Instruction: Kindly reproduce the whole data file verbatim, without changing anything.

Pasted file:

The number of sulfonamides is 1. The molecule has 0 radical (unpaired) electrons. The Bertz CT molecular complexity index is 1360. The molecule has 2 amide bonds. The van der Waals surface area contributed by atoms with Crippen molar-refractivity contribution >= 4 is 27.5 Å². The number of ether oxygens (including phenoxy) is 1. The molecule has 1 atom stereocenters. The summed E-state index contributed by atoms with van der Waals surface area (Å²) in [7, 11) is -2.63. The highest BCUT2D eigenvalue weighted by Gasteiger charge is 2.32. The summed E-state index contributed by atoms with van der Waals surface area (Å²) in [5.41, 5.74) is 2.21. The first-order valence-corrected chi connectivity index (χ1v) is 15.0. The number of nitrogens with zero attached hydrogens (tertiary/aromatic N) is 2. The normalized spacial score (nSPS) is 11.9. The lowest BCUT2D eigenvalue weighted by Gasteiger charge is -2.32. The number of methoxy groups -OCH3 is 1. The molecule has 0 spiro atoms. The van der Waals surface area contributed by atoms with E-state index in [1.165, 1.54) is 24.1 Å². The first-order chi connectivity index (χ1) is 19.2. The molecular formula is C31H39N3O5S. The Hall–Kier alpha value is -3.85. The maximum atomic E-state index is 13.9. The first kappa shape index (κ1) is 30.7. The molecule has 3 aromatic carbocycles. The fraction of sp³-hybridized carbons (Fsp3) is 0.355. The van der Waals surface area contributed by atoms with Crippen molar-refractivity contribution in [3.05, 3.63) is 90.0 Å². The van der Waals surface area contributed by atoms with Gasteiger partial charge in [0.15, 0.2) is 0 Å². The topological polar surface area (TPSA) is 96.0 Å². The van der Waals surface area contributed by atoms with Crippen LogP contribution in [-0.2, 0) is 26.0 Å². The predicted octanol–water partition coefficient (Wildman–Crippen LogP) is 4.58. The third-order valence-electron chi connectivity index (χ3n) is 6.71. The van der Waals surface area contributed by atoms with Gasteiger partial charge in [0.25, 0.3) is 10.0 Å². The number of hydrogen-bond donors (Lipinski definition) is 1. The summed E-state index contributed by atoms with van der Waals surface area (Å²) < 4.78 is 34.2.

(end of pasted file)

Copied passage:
The number of sulfonamides is 1. The molecule has 0 radical (unpaired) electrons. The Bertz CT molecular complexity index is 1360. The molecule has 2 amide bonds. The van der Waals surface area contributed by atoms with Crippen molar-refractivity contribution >= 4 is 27.5 Å². The number of ether oxygens (including phenoxy) is 1. The molecule has 1 atom stereocenters. The summed E-state index contributed by atoms with van der Waals surface area (Å²) in [7, 11) is -2.63. The highest BCUT2D eigenvalue weighted by Gasteiger charge is 2.32. The summed E-state index contributed by atoms with van der Waals surface area (Å²) in [5.41, 5.74) is 2.21. The first-order valence-corrected chi connectivity index (χ1v) is 15.0. The number of nitrogens with zero attached hydrogens (tertiary/aromatic N) is 2. The normalized spacial score (nSPS) is 11.9. The lowest BCUT2D eigenvalue weighted by Gasteiger charge is -2.32. The number of methoxy groups -OCH3 is 1. The molecule has 0 spiro atoms. The van der Waals surface area contributed by atoms with E-state index in [1.165, 1.54) is 24.1 Å². The first-order chi connectivity index (χ1) is 19.2. The molecular formula is C31H39N3O5S. The Hall–Kier alpha value is -3.85. The maximum atomic E-state index is 13.9. The first kappa shape index (κ1) is 30.7. The molecule has 3 aromatic carbocycles. The fraction of sp³-hybridized carbons (Fsp3) is 0.355. The van der Waals surface area contributed by atoms with Crippen molar-refractivity contribution in [3.05, 3.63) is 90.0 Å². The van der Waals surface area contributed by atoms with Gasteiger partial charge in [0.15, 0.2) is 0 Å². The topological polar surface area (TPSA) is 96.0 Å². The van der Waals surface area contributed by atoms with Crippen LogP contribution in [-0.2, 0) is 26.0 Å². The predicted octanol–water partition coefficient (Wildman–Crippen LogP) is 4.58. The third-order valence-electron chi connectivity index (χ3n) is 6.71. The van der Waals surface area contributed by atoms with Gasteiger partial charge in [0.25, 0.3) is 10.0 Å². The number of hydrogen-bond donors (Lipinski definition) is 1. The summed E-state index contributed by atoms with van der Waals surface area (Å²) < 4.78 is 34.2.